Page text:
Date of Award

Spring 2023

Access Type

Thesis - Open Access

Degree Name

Master of Science in Aerospace Engineering


Aerospace Engineering

Committee Chair

Dr. Troy Henderson

First Committee Member

Dr. Richard Prazenica

Second Committee Member

Dr. Sirani Perera

College Dean

Dr. James Gregory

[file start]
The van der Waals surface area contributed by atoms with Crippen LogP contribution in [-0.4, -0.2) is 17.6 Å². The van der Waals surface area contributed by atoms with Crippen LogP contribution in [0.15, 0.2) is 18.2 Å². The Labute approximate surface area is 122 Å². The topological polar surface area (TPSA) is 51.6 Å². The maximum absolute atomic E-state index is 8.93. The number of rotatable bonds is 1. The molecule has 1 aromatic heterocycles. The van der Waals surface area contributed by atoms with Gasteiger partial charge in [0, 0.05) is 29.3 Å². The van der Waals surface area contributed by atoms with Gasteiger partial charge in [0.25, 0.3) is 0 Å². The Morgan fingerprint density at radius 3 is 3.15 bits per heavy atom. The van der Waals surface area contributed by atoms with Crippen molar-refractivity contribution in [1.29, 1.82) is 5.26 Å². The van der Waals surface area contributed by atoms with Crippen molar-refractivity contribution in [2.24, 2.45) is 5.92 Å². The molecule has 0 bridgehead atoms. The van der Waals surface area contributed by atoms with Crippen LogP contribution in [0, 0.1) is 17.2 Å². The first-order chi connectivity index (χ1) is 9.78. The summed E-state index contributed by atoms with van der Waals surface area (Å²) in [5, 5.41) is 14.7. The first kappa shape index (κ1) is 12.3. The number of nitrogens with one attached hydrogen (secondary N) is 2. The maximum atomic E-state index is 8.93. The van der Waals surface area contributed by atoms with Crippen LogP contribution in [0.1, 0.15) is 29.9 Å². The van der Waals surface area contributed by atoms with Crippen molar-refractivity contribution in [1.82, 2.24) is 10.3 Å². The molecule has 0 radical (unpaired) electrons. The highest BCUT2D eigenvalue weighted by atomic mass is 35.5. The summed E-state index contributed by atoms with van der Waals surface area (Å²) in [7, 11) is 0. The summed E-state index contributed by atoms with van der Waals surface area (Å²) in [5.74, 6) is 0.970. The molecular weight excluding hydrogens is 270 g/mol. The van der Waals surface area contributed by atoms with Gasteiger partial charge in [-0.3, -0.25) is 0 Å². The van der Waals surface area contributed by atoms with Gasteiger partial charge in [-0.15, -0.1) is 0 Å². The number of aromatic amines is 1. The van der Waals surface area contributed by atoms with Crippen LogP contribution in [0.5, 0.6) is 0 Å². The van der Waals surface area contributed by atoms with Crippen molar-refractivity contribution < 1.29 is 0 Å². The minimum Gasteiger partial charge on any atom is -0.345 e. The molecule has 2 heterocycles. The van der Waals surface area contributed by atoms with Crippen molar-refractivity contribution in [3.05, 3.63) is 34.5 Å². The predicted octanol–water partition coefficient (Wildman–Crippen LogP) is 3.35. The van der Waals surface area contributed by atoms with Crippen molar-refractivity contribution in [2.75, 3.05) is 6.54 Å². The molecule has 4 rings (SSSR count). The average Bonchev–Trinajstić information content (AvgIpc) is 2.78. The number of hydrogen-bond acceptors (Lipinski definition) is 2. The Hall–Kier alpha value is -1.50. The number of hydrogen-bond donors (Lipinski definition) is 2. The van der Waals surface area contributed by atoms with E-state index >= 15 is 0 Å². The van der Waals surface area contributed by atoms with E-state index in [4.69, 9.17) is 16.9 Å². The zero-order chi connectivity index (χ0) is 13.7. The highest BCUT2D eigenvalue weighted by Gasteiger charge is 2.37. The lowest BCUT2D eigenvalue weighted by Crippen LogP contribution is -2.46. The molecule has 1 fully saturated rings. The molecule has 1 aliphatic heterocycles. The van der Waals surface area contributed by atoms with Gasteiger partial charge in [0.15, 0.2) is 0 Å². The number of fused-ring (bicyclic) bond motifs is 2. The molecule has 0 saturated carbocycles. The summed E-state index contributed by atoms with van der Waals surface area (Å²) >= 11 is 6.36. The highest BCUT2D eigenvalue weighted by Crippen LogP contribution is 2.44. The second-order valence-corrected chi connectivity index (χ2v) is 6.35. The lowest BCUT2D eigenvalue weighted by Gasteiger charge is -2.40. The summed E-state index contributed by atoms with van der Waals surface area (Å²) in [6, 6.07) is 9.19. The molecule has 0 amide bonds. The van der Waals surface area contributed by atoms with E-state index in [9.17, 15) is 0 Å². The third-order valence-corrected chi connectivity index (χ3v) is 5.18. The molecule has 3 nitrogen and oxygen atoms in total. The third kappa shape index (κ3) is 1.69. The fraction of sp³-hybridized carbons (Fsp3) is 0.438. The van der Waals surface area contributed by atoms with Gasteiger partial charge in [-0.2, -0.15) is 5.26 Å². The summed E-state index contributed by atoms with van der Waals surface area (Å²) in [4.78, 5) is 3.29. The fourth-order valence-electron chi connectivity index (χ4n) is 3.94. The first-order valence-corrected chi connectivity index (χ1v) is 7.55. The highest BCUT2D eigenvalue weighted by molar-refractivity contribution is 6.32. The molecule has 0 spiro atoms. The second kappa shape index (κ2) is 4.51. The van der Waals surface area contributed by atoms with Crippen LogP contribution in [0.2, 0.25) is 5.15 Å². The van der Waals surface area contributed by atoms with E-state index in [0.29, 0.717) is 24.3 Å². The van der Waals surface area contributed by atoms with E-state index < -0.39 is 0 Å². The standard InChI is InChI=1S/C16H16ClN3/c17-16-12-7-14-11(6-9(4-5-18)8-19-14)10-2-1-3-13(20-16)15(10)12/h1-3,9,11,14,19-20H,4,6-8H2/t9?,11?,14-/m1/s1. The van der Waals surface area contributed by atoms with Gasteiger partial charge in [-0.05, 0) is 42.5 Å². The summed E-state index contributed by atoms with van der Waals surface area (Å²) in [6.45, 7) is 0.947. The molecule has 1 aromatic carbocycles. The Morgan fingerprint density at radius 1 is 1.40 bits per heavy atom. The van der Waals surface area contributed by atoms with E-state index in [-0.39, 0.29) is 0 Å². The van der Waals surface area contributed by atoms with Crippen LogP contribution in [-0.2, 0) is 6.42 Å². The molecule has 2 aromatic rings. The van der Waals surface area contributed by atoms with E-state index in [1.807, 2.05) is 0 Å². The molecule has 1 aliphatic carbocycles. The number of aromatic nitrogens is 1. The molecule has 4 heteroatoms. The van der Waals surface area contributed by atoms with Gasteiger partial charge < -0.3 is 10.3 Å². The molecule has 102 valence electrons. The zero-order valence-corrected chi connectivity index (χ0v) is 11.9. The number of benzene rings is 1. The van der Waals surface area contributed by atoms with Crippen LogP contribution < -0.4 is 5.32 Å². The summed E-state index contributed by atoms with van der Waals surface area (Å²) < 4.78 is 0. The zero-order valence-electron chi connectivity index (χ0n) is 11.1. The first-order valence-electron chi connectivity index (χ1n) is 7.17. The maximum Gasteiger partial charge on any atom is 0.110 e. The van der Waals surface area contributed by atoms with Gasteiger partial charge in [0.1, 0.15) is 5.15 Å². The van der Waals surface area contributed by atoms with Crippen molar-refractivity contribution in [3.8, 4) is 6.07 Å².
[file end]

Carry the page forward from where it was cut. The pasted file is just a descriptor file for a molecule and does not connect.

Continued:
Angles-only initial orbit determination methods are currently limited in their use as they require some prior knowledge of where the observed object will be and when it will be there. This research aims to produce a viable method to automate this process so that objects whose trajectories are not saved in a user’s catalog can be observed. A method is devised using a novel approach to satellite recognition in an image. This method is used in addition to Astrometry to determine the right ascension and declination of the object. This information is then used to either obtain the initial conditions needed for a state estimator or is utilized by a Kalman Filter to correct any resulting error. In addition, an extra goal is set to create a modular process so that any stage of the end-to-end process can be changed to suit a user’s individual needs while still being able to perform the task for which it was assigned. Tests with varying times between measurements were first run to determine if a discrete-time Kalman Filter is a viable method to correct the error created by the state estimator, where coordinates were fed directly into the filter with no images. These tests showed that the filter succeeded in its goal of adjusting the projections made by the mathematical representation of the satellite’s trajectory based on measured data. After this, tests were done on images that were acquired in a manner similar to how the filter would have acquired them to test the entire end-to-end process. This test demonstrated that the end-to-end process worked as intended, with the Kalman Filter keeping the error well within the image. This means that if the projection is in the middle of the image, the centroid of the satellite streak will be in the middle well. A final test was conducted to implement the Kalman Filter on a telescope system while utilizing a different image processing technique. This test demonstrated that the Kalman Filter worked as intended in real time.